Peter Gibbon Hosts NEH Institute at Boston University

Peter Gibbon, Senior Research Fellow, will be hosting a National Endowment for the Humanities (NEH) Institute at Boston University School of Education. The Institute, to be held July 7th to July 26th, 2013, will focus on Thomas Jefferson: Personality, Character, and Public Life. Gibbon has held 4 previous NEH Institutes at Boston University: two on George Washington and two also on Thomas Jefferson.

Institute participants will look at Jefferson from various perspectives to deepen their understanding of Jefferson’s character and personality. Institute leaders believe that such an understanding will help shed light on America’s founding and the social and cultural history of the early Republic. An NEH Institute excerpt describing Thomas Jefferson is below:

Thomas Jefferson was a man of paradoxes: a man who craved friendship, yet was intensely private; an aristocrat who detested privilege; an urban intellectual who feared cities; a slave holder who preached equality; a peaceful man who sanctioned violent rebellion; a dreamer and philosopher who served as a hard-nosed and cunning diplomat. In this three-week Institute, we will try to explain these paradoxes and deepen our understanding of one of the most important figures in American history, a figure who is fascinating, influential, inspiring, and embattled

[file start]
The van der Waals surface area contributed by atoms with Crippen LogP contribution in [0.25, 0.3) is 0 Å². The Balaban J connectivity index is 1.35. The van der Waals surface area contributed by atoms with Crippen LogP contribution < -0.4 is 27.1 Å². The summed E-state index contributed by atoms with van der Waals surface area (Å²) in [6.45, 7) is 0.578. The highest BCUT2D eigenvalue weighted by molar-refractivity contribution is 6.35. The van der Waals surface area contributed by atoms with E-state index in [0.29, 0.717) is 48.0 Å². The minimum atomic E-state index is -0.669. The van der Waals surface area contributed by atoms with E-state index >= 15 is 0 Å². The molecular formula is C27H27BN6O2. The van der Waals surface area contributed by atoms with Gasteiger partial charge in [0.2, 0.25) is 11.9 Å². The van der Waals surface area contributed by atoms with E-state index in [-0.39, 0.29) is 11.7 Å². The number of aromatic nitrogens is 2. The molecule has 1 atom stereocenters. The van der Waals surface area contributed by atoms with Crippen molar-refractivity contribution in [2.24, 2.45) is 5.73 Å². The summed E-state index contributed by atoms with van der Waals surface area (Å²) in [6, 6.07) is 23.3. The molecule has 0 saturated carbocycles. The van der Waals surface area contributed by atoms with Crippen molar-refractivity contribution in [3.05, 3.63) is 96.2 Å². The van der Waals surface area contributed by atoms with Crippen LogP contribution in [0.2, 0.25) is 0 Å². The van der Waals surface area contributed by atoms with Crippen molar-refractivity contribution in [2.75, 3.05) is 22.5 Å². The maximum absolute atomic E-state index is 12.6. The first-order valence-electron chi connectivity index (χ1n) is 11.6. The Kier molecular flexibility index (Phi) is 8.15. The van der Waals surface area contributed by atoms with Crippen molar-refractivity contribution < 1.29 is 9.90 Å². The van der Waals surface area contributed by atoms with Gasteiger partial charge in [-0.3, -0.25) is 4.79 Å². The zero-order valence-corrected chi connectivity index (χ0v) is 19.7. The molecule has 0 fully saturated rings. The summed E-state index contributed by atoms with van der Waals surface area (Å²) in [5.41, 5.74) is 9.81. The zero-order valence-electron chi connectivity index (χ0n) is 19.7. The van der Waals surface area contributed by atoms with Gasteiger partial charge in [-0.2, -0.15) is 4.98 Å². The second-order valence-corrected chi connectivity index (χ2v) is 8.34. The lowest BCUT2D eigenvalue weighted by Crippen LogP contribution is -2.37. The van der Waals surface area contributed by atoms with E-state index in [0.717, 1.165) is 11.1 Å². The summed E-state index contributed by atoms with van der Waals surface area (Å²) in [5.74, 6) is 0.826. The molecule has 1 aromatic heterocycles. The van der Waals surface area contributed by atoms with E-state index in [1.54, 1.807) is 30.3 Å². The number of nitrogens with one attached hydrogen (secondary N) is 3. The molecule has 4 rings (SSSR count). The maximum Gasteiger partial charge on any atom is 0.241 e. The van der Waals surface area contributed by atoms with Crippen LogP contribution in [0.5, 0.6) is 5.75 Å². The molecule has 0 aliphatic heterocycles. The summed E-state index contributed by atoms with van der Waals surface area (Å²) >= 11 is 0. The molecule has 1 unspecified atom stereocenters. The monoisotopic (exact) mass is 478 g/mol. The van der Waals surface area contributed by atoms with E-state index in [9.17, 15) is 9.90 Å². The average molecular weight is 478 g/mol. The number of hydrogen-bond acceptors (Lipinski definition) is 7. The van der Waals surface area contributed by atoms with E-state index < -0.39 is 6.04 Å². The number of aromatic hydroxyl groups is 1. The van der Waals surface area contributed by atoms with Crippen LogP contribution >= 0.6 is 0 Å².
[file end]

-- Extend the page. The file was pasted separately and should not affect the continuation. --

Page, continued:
The Institute will take a topical approach, looking in depth at such subjects as education, intimate life, family, money, religion, science, and slavery. Participants and institute leaders will discuss larger questions, such as those listed below:

  • Is the intimate life knowable?
  • Does it connect to the public man or woman?
  • Do we each fashion our own version of Jefferson to reflect our values and needs?
  • What is Jefferson’s legacy?

Peter Gibbon, became interested in Thomas Jefferson while lecturing at schools around the country and researching his book, A Call to Heroism: Renewing America’s Vision of Greatness, which was published in 2002 (Atlantic Monthly Press). He has continued his research on Jefferson, as well as other founding fathers and historical figures, as a Senior Research Fellow for the Boston University School of Education.

The NEH is an independent federal agency whose mission is to improve teaching and learning of the humanities. It was founded in 1965. Today, it is one of the largest funders of humanities programs in the United States.

For more information on this year’s NEH Institute on Thomas Jefferson, please visit the NEH Institute’s website.

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